The government in a statement said security threats vary by region in Germany, and alerting the public could make people needlessly insecure. Michael Mass, a police spokesperson in Berlin told Handelsblatt Global Edition that the German capital was already on alert.
”We have a high level of security in Berlin and don’t plan to make any changes. We can’t make any comments on security,” he said.
In London, British Prime Minister David Cameron said: “The murders in Paris are sickening. We stand with the French people in the fight against terror and defending the freedom of the press.”
The attack comes at a time of heightened tensions in Europe over Islamic fundamentalism.
In Dresden, in former East Germany, thousands of people have gathered each week to participate in marches organized by an anti-Islam group called Pegida. The movement has been widely condemned by senior politicians from Chancellor Angela Merkel on down.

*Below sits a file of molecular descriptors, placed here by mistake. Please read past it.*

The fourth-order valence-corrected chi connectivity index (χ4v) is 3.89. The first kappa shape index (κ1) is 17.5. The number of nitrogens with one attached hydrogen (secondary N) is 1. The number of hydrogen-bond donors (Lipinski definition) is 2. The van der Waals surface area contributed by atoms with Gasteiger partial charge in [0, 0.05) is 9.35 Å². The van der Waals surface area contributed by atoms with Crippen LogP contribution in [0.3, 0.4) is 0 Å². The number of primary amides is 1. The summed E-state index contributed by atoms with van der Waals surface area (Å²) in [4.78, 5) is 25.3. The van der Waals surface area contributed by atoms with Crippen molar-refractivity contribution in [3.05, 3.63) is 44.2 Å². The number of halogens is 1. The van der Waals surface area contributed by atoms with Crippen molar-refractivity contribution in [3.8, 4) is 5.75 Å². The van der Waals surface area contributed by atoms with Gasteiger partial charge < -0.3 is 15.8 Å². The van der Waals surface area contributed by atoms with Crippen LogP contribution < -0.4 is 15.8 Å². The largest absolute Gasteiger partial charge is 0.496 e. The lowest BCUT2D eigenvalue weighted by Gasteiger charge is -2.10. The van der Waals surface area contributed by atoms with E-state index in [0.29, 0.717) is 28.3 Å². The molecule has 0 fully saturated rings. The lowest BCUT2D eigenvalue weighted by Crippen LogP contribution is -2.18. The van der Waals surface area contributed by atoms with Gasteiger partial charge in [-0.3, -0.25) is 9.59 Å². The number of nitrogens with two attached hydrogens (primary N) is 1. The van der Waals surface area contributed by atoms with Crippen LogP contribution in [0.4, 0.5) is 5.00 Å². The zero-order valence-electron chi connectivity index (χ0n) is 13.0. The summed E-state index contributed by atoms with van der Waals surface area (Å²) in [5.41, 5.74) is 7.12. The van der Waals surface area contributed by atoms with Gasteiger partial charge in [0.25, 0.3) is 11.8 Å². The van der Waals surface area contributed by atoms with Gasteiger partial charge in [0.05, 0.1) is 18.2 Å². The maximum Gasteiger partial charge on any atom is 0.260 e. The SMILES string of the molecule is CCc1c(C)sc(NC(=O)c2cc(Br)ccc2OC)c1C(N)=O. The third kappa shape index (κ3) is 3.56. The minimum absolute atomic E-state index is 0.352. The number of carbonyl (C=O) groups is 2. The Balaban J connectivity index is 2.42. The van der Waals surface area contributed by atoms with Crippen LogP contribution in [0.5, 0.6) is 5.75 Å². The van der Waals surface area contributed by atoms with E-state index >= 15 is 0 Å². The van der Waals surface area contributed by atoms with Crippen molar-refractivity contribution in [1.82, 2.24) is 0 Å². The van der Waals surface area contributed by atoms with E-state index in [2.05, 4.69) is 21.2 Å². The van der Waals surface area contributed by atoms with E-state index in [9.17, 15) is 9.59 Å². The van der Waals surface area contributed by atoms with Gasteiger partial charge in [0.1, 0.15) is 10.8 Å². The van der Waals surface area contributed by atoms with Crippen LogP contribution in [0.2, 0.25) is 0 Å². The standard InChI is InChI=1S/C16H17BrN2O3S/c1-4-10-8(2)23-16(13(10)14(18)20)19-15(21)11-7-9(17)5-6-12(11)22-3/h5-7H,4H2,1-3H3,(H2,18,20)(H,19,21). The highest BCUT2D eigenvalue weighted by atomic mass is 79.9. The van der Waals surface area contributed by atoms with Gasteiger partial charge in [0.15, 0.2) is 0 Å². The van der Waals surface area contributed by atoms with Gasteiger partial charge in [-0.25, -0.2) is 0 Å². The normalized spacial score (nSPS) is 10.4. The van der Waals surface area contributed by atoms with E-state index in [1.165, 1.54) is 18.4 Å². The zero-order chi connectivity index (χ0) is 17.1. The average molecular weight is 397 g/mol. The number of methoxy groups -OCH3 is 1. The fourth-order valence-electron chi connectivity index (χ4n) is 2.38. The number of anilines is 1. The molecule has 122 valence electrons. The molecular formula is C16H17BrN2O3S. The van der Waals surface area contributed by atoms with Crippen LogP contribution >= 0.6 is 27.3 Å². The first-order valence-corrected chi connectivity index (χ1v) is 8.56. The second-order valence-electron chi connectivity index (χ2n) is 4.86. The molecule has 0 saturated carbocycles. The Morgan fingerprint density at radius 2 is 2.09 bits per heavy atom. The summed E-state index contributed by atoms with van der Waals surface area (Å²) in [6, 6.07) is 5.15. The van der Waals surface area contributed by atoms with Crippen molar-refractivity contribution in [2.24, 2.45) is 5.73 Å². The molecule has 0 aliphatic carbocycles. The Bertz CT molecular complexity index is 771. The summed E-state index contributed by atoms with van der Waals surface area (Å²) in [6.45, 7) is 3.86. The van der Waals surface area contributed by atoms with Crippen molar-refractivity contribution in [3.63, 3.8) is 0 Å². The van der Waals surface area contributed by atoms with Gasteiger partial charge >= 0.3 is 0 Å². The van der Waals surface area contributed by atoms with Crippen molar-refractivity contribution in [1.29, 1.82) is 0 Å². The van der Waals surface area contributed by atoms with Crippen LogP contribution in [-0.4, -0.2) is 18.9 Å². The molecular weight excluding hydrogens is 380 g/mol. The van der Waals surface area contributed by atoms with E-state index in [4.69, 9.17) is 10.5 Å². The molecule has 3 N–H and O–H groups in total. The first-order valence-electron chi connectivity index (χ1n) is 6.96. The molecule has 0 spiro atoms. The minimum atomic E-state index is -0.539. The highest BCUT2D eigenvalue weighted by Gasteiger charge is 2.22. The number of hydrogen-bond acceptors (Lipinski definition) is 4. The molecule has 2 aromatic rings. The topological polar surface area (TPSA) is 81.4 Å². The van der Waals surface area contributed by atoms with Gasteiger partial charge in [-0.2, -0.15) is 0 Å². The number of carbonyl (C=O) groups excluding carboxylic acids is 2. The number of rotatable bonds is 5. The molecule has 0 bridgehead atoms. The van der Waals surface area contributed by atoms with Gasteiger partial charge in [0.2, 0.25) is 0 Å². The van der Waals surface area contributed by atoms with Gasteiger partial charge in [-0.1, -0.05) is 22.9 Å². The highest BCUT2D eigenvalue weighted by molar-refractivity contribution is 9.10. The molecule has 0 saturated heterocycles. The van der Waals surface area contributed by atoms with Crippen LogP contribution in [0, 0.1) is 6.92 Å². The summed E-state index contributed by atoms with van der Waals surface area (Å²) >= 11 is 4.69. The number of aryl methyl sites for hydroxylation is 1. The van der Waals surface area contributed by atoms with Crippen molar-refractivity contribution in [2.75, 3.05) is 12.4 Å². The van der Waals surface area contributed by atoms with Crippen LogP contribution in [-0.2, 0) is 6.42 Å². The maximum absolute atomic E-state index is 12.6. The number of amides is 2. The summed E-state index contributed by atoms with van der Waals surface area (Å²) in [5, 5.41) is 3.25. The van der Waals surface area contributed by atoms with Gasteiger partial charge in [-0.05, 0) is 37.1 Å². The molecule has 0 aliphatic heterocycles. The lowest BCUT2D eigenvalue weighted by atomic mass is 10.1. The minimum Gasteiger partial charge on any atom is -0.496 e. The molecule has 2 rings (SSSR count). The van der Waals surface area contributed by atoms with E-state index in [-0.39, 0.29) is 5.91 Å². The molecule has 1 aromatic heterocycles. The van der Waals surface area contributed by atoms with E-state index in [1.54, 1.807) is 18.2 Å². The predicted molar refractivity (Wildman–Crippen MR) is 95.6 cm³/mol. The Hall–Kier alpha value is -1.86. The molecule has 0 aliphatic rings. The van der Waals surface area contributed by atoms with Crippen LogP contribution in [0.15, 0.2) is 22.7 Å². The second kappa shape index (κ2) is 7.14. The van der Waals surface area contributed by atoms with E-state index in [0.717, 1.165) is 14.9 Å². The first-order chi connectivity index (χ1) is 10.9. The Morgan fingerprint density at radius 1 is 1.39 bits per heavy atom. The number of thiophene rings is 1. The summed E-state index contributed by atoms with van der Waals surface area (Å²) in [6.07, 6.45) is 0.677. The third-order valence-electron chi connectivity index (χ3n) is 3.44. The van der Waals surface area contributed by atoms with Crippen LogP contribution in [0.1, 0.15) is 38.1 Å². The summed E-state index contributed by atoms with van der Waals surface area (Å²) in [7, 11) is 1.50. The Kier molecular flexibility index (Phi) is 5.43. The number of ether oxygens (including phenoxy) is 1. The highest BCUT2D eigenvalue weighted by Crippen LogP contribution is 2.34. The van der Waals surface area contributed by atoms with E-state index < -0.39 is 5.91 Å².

Britta Graupner of the Intercultural Council Germany told Handelsblatt Global Edition that the attacks in Paris would fuel the movement.
“My first reaction is the fear that these events in France will feed the Pegida movement, and people will see the event as evidence for their fear of Islam and the supposed dangers. I don’t think we can hope any longer that Pegida will dispel, the movement is more likely to expand," she said.
Germany, the home of several 9/11 terrorists, has been closely monitoring jihadist activity.
The first prosecution of a German member of ISIS took place late last year.
In December, a court in Frankfurt jailed Kreshnik Berisha, a Kosovo-born German citizen, for four years after he admitted to joining IS in Syria. He was accused of fighting with Islamist fighters in Aleppo in the north of the country.
Thousands of Europeans have flocked to the conflicts in Syria and Iraq, where IS has been involved in fighting as well as in terror such as beheadings of captives and suicide bombings.